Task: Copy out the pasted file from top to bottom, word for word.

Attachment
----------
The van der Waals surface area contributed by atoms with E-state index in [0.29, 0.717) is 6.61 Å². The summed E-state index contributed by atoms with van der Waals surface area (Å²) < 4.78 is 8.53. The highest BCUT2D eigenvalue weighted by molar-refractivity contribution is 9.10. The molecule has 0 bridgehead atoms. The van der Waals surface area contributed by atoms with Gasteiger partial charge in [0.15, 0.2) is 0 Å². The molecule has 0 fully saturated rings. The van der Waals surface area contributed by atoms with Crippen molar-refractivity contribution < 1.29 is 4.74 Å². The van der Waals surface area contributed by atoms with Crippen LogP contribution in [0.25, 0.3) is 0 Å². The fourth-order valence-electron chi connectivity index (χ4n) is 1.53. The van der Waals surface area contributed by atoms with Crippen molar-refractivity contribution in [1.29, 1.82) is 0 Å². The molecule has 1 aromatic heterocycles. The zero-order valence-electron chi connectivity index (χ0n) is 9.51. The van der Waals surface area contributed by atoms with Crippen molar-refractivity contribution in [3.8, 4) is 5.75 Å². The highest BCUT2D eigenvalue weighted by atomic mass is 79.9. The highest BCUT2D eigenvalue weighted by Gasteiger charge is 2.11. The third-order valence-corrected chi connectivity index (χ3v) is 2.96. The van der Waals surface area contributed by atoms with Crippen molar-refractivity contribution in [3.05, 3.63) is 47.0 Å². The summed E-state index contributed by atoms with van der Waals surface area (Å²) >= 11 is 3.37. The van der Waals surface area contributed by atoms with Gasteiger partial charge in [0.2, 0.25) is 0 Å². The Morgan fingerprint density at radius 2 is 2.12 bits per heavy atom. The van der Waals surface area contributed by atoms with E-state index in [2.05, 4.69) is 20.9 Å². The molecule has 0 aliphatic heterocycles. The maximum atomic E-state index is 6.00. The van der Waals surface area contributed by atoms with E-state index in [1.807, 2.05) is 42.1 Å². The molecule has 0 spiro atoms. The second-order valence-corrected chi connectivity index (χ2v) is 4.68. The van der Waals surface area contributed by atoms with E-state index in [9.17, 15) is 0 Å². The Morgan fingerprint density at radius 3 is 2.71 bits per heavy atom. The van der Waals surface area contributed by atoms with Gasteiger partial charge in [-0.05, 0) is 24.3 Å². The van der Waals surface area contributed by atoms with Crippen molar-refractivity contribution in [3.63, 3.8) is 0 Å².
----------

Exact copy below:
The van der Waals surface area contributed by atoms with E-state index in [0.29, 0.717) is 6.61 Å². The summed E-state index contributed by atoms with van der Waals surface area (Å²) < 4.78 is 8.53. The highest BCUT2D eigenvalue weighted by molar-refractivity contribution is 9.10. The molecule has 0 bridgehead atoms. The van der Waals surface area contributed by atoms with Gasteiger partial charge in [0.15, 0.2) is 0 Å². The molecule has 0 fully saturated rings. The van der Waals surface area contributed by atoms with Crippen molar-refractivity contribution < 1.29 is 4.74 Å². The van der Waals surface area contributed by atoms with Crippen LogP contribution in [0.25, 0.3) is 0 Å². The fourth-order valence-electron chi connectivity index (χ4n) is 1.53. The van der Waals surface area contributed by atoms with Crippen molar-refractivity contribution in [1.29, 1.82) is 0 Å². The molecule has 1 aromatic heterocycles. The zero-order valence-electron chi connectivity index (χ0n) is 9.51. The van der Waals surface area contributed by atoms with Crippen molar-refractivity contribution in [3.8, 4) is 5.75 Å². The highest BCUT2D eigenvalue weighted by atomic mass is 79.9. The highest BCUT2D eigenvalue weighted by Gasteiger charge is 2.11. The third-order valence-corrected chi connectivity index (χ3v) is 2.96. The van der Waals surface area contributed by atoms with Crippen molar-refractivity contribution in [3.05, 3.63) is 47.0 Å². The summed E-state index contributed by atoms with van der Waals surface area (Å²) >= 11 is 3.37. The van der Waals surface area contributed by atoms with Gasteiger partial charge in [0.2, 0.25) is 0 Å². The Morgan fingerprint density at radius 2 is 2.12 bits per heavy atom. The van der Waals surface area contributed by atoms with E-state index in [2.05, 4.69) is 20.9 Å². The molecule has 0 aliphatic heterocycles. The maximum atomic E-state index is 6.00. The van der Waals surface area contributed by atoms with E-state index in [1.807, 2.05) is 42.1 Å². The molecule has 0 spiro atoms. The second-order valence-corrected chi connectivity index (χ2v) is 4.68. The van der Waals surface area contributed by atoms with E-state index in [9.17, 15) is 0 Å². The Morgan fingerprint density at radius 3 is 2.71 bits per heavy atom. The van der Waals surface area contributed by atoms with Gasteiger partial charge in [-0.05, 0) is 24.3 Å². The van der Waals surface area contributed by atoms with Crippen molar-refractivity contribution in [3.63, 3.8) is 0 Å².